Hello, I’m Maddy Boesen from the Research Department at GLSEN (the Gay, Lesbian & Straight Education Network). This post is the first of a two-part series about identifying and redressing adultism in youth-focused evaluation that comes from a series of conversations with my friend and colleague, Mariah Kornbluh of Michigan State University.
What is adultism? Adultism awards power and privileges to adults at the expense of youth. Often this means that adults’ views and opinions are valued above youths’, and/or that adults may act on or make decisions for youth without involving the affected youth.
What does adultism look like in evaluation? Adultism can manifest as systemic exclusion of youth from the evaluation process or as personal biases that devalue youth input. For example: (a) an evaluation design that directly impacts the lives of youth is developed without their input, (b) youth are not informed of their rights as study participants and (c) an evaluation “tokenizes” youth by creating the appearance of youth involvement without genuine incorporation of their input.
Although different levels of youth involvement will be appropriate for different youth-focused evaluations, evaluators can always take steps to reduce adultism.
Hot Tips for Avoiding Adultism as an Evaluator:
- Self-Reflexivity: It is important as evaluators that we be critical of our own dynamics with youth, question our assumptions, and ask ourselves if we are truly soliciting youth’s opinions on decisions that directly impact them. Are we engaging youth as leaders or collaborators in our evaluation? Are youth opinions and feedback being incorporated into the evaluation plan? Keeping field notes about the ways in which you do or do not engage youth as equal partners is an excellent way to remain self-critical.
- Youth Assent: Youth should be informed about the evaluation process. Evaluators should document assent (the term for minors’ agreement to participate in a study) before proceeding with data collection. Communicating with youth about the overall evaluation process, what this particular evaluation entails for them personally, and how/with whom findings will be shared can ensure that youth are informed participants.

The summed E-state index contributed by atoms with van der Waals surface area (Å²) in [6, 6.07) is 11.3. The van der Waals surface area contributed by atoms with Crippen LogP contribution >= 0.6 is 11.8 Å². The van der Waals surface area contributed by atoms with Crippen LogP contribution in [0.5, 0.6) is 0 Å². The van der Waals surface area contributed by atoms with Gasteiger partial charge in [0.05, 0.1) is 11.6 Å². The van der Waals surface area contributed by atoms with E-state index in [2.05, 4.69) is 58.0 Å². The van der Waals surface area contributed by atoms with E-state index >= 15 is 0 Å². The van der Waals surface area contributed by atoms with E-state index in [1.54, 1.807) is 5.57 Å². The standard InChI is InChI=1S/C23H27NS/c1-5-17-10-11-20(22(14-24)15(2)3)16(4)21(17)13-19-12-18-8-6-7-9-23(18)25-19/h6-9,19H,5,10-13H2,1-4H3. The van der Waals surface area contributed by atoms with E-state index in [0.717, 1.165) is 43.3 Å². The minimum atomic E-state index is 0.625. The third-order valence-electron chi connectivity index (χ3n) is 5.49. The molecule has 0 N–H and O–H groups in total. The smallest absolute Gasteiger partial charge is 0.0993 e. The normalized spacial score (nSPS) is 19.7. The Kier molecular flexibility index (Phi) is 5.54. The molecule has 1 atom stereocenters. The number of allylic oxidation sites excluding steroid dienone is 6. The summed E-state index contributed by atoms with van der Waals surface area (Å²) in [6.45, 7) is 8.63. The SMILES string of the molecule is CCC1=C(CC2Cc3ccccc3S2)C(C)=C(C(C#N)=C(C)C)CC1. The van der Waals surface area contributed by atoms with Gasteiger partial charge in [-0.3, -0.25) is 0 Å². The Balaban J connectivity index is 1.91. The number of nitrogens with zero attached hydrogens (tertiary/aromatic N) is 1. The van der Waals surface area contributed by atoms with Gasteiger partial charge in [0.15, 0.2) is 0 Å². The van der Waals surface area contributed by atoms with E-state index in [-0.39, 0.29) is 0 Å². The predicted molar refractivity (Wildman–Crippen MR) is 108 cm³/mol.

- 3. Create Accountability Systems: Creating feedback loops with participating youth is one way to detect adultist practices. This can include strategies like installing a simple suggestions box, holding meetings to discuss the progress of the evaluation, or administering anonymous feedback surveys on youths’ perceptions of the evaluation.
Developed by Creighton University, this resource includes four sessions: (1) introducing adultism, (2) identifying discrimination against youth, (3) naming the privileges of adulthood, and (4) tools to combat adultism.
Stay tuned for Part 2 of this post, in which Mariah Kornbluh will share our thoughts on empowering youth via evaluation.
The American Evaluation Association is celebrating Youth Focused Evaluation (YFE) TIG Week with our colleagues in the YFE Topical Interest Group. The contributions all this week to aea365 come from our YFE TIG members. Do you have questions, concerns, kudos, or content to extend this aea365 contribution? Please add them in the comments section for this post on the aea365 webpage so that we may enrich our community of practice. Would you like to submit an aea365 Tip? Please send a note of interest to email@example.com. aea365 is sponsored by the American Evaluation Association and provides a Tip-a-Day by and for evaluators.